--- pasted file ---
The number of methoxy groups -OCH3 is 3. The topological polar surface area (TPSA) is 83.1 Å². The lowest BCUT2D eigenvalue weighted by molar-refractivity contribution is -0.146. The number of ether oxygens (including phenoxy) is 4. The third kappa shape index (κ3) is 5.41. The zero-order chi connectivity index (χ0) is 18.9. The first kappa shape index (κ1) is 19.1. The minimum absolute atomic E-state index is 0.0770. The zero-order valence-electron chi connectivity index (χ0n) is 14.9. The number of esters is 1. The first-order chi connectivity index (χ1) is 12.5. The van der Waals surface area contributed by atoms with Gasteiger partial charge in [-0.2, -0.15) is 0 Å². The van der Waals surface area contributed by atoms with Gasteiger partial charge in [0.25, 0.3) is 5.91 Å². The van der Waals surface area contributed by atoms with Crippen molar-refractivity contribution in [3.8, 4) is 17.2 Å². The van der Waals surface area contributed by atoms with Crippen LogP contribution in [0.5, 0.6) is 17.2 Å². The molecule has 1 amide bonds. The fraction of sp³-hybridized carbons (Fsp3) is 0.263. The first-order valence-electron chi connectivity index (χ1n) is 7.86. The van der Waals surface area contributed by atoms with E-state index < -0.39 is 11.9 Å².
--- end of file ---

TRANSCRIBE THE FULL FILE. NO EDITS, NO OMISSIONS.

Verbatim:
The number of methoxy groups -OCH3 is 3. The topological polar surface area (TPSA) is 83.1 Å². The lowest BCUT2D eigenvalue weighted by molar-refractivity contribution is -0.146. The number of ether oxygens (including phenoxy) is 4. The third kappa shape index (κ3) is 5.41. The zero-order chi connectivity index (χ0) is 18.9. The first kappa shape index (κ1) is 19.1. The minimum absolute atomic E-state index is 0.0770. The zero-order valence-electron chi connectivity index (χ0n) is 14.9. The number of esters is 1. The first-order chi connectivity index (χ1) is 12.5. The van der Waals surface area contributed by atoms with Gasteiger partial charge in [-0.2, -0.15) is 0 Å². The van der Waals surface area contributed by atoms with Gasteiger partial charge in [0.25, 0.3) is 5.91 Å². The van der Waals surface area contributed by atoms with Crippen molar-refractivity contribution in [3.8, 4) is 17.2 Å². The van der Waals surface area contributed by atoms with Crippen LogP contribution in [0.5, 0.6) is 17.2 Å². The molecule has 1 amide bonds. The fraction of sp³-hybridized carbons (Fsp3) is 0.263. The first-order valence-electron chi connectivity index (χ1n) is 7.86. The van der Waals surface area contributed by atoms with E-state index < -0.39 is 11.9 Å².